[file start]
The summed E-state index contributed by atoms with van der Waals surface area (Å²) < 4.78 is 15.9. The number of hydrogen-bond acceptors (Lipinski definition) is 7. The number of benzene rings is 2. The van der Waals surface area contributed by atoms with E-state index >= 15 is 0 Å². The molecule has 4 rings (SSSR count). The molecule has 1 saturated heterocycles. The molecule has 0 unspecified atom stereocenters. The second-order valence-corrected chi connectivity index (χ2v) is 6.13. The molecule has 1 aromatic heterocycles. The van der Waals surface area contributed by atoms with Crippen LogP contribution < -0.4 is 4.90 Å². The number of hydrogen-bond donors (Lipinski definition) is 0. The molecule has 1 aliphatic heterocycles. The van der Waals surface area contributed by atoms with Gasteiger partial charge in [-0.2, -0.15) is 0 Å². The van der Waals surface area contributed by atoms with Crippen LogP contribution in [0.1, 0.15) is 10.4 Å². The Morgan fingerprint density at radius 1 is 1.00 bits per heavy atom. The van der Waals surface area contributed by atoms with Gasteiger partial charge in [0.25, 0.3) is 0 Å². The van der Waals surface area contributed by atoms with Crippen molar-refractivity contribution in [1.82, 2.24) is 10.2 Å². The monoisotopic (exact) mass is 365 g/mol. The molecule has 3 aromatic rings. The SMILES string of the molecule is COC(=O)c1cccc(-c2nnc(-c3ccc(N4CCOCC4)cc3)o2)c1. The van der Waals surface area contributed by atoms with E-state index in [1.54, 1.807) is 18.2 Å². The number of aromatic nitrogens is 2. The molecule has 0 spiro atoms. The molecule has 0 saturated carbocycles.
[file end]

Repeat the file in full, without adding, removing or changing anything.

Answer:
The summed E-state index contributed by atoms with van der Waals surface area (Å²) < 4.78 is 15.9. The number of hydrogen-bond acceptors (Lipinski definition) is 7. The number of benzene rings is 2. The van der Waals surface area contributed by atoms with E-state index >= 15 is 0 Å². The molecule has 4 rings (SSSR count). The molecule has 1 saturated heterocycles. The molecule has 0 unspecified atom stereocenters. The second-order valence-corrected chi connectivity index (χ2v) is 6.13. The molecule has 1 aromatic heterocycles. The van der Waals surface area contributed by atoms with Crippen LogP contribution < -0.4 is 4.90 Å². The number of hydrogen-bond donors (Lipinski definition) is 0. The molecule has 1 aliphatic heterocycles. The van der Waals surface area contributed by atoms with Gasteiger partial charge in [-0.2, -0.15) is 0 Å². The van der Waals surface area contributed by atoms with Crippen LogP contribution in [0.1, 0.15) is 10.4 Å². The Morgan fingerprint density at radius 1 is 1.00 bits per heavy atom. The van der Waals surface area contributed by atoms with Gasteiger partial charge in [0.25, 0.3) is 0 Å². The van der Waals surface area contributed by atoms with Crippen molar-refractivity contribution in [1.82, 2.24) is 10.2 Å². The monoisotopic (exact) mass is 365 g/mol. The molecule has 3 aromatic rings. The SMILES string of the molecule is COC(=O)c1cccc(-c2nnc(-c3ccc(N4CCOCC4)cc3)o2)c1. The van der Waals surface area contributed by atoms with E-state index in [1.54, 1.807) is 18.2 Å². The number of aromatic nitrogens is 2. The molecule has 0 spiro atoms. The molecule has 0 saturated carbocycles.